fill(anArray,2) behaviour

#1

I have doubts about the usefulness of fill(anArray,2). The use case for the current behaviour seems limited (who needs 2 copies of the same array in an array?) and the potential for being misleading is considerable (falsely assuming that these two arrays can be independently changed).

Still, I admit that there might be reasons of internal logic for this behaviour. If so, I suggest a careful documentation. (Yes…I fell into this trap today. )

Example:

X = fill(zeros(2),2)
X[1][1] = 99

gives

 X
2-element Array{Array{Float64,1},1}:
 [99.0, 0.0]
 [99.0, 0.0]
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#2

I felt into this trap in the past as well. To get different arrays you can do:

[zeros(2) for i in 1:2]
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#3

The reason is simply that is is precisely the same as the behavior of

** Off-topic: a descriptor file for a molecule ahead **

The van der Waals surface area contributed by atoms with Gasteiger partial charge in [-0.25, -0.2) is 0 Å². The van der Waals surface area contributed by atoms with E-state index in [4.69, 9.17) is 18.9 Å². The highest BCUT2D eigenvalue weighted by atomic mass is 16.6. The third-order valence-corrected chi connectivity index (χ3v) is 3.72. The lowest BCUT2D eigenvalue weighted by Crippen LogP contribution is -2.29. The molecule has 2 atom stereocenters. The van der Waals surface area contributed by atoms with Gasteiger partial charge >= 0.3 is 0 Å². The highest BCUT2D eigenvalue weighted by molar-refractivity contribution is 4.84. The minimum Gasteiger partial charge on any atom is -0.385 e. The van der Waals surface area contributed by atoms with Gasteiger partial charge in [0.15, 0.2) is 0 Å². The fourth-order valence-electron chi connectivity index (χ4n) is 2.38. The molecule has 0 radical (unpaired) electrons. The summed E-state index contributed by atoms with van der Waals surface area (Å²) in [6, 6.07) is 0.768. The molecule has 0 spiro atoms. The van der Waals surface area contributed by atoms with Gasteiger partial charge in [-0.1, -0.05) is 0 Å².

X[1] = y
X[2] = y

combined with the fact that julia does not implicitly copy things.

I agree that this can be confusing at first, but, to be fair, this exact issue is already specifically outlined in the documentation of fill(), so I’m not sure how much more documentation is really needed.

In a perfect world, I might have chosen a more descriptive name (would “repeat” be better?).

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#4

[zeros(2) for i in 1:2]

Thanks. That is indeed the way to do it.

this exact issue is already specifically outlined in the documentation of fill() ,

I believe the documentation says If x is an object reference, all elements will refer to the same object. I must admit that this was not entirely easy for me to parse.

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#5

If someone wants to improve that documentation, it would be helpful to give an example like the one in your original post here.

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#6

Fair enough. I’ll read up on how to do that (no, I don’t know) and then give it a try.

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